When the Music Stops.

And what you can do to prepare.

Depending on when you got in, and in what you are invested, you’ve done all right in the past ten years by the US broader equity (stock) markets. The S&P averaged approximately 6.7 percent per year, the Dow Jones Averaged 6.3 percent per year, and the NASDAQ averaged 13.8 percent per year – just look it up they are commonly available statistics. Will stocks continue along their historic path or increased values…or not?

For example, seventy-three percent of companies in the biotech index are losing money. Why this is interesting is this: given the sector’s performance investors are diving into companies that aren’t profitable at extreme valuations (approx. 50x earnings). Does that sound familiar?

Let me be clear that I am optimistic as it relates to my personal outlook; views supported throughout my firm, and further believe if one is not approaching investing with a similar mindset then it is difficult to understand why one is investing at all. It should be done however following a carefully executed strategic platform fully inclusive of all the best classes of investments.

QE (Quantitative Easing) was first done by the BOJ (Bank of Japan) in 2001. They began with 5Y trillion, and subsequently raised this to 35Y trillion by 2004. The effectiveness of this program took longer than expected due to a variety of events, but it did work and Japan exited in 2006.

In 2008 the Fed Reserve began its QE program to target markets most effected by the economic crisis. There have been three rounds: QE1, QE2, and QE3. QE1 targeted the housing market. In 2010, the government initiated QE2 targeting long term interest rates by buying treasuries. 2011 saw the implementation of “Operation Twist” (a program neutral to the Federal balance sheet) by exchanging shorter duration Treasury securities with longer term bonds. QE3 began with 35US billion – later raised to 85US billion. In 2014, the Federal government ended its QE program with a final balance sheet of 4.48 US trillion. The great confidence booster to the markets that has been QE has encouraged both consumption and investments. What happens when the effects cool and the trend changes?

For those of you who crowd into the shadow of the purported safety of fixed income with rates at historically low-levels – you are in for a rude-awaking when rates revert to anything close to the historic mean. Others of you push their way onto the slowing train of equity gains may similarly find discomfort in the ever-present volatility now a common occurrence in the investment climate through which we now travel. There remain others of you holding onto their proverbial cash with the thought of protecting it from overt devaluation or loss – probably not the best idea when being paid almost nothing for that cash and interest rates are historically low.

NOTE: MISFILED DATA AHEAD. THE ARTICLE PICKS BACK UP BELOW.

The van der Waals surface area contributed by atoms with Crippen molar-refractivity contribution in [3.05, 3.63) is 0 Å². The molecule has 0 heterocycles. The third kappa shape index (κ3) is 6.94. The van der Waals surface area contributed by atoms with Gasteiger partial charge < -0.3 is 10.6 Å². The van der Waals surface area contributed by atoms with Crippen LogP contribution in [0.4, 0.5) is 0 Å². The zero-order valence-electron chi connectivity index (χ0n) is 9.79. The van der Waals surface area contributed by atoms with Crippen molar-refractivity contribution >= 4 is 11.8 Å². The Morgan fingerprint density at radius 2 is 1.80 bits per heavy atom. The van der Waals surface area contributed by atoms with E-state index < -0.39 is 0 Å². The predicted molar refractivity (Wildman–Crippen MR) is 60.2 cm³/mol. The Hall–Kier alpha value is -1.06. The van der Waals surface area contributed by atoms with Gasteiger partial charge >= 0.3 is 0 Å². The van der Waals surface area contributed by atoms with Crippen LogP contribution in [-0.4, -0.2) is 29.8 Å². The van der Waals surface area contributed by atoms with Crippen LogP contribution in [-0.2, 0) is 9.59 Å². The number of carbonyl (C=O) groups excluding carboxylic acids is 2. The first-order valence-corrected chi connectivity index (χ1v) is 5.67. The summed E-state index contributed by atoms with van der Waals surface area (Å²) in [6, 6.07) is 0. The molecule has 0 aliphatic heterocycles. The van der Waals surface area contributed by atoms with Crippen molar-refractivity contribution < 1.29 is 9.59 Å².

After the previous paragraph it must be said remain plenty of opportunities to do something about all this. You must be proactive with what you do and with whom you work on your plans. A price-driven model won’t necessarily get you the growth results you seek. On the other hand, the nimble management offered by fully independent investment firms will. Firms not encumbered with large bureaucracies, commitments to represent any one product, with full open-market experience and with a full palette of services from which to draw will. Your only task is to find one.

By their own definition, these boutique-styled firms are not prolific advertisers.

They do not spend their resources in time and money to fund lunches or dinners. And while they may take part in an infrequent measured recognition event for their exclusive clientele, the time available to these firms is most often doing the work for which you pay them; reviewing equity selections for buys/sells, meeting with and reviewing alternative investment platforms for their potential fit with their own strategy, looking after their client’s portfolios to make best efforts to exceed their own expectations, and communicating the same with their clientele on a regular basis so they remember someone cares how things are going.

Two paragraphs above we outlined a few of the challenges facing you, the investor in today’s vibrantly changing world. There is plenty to do in the face of those challenges, and yes, we still believe in the virtues of investing in the broader public markets (stocks and bonds). But, there is so much more as indicated in the words that followed. If you are involved in the broader markets, are they being constantly monitored for a need to change?

If so, how are they monitored and how are the changes (buys and sells) executed? Are you eligible to be involved with private placements and/or private equity investments? If so, are they even available to you through your current investment platform? Do you look to television or Internet for your support of your investment plans? Are you investing where the growth will be – or, where it has been?

Comments are closed.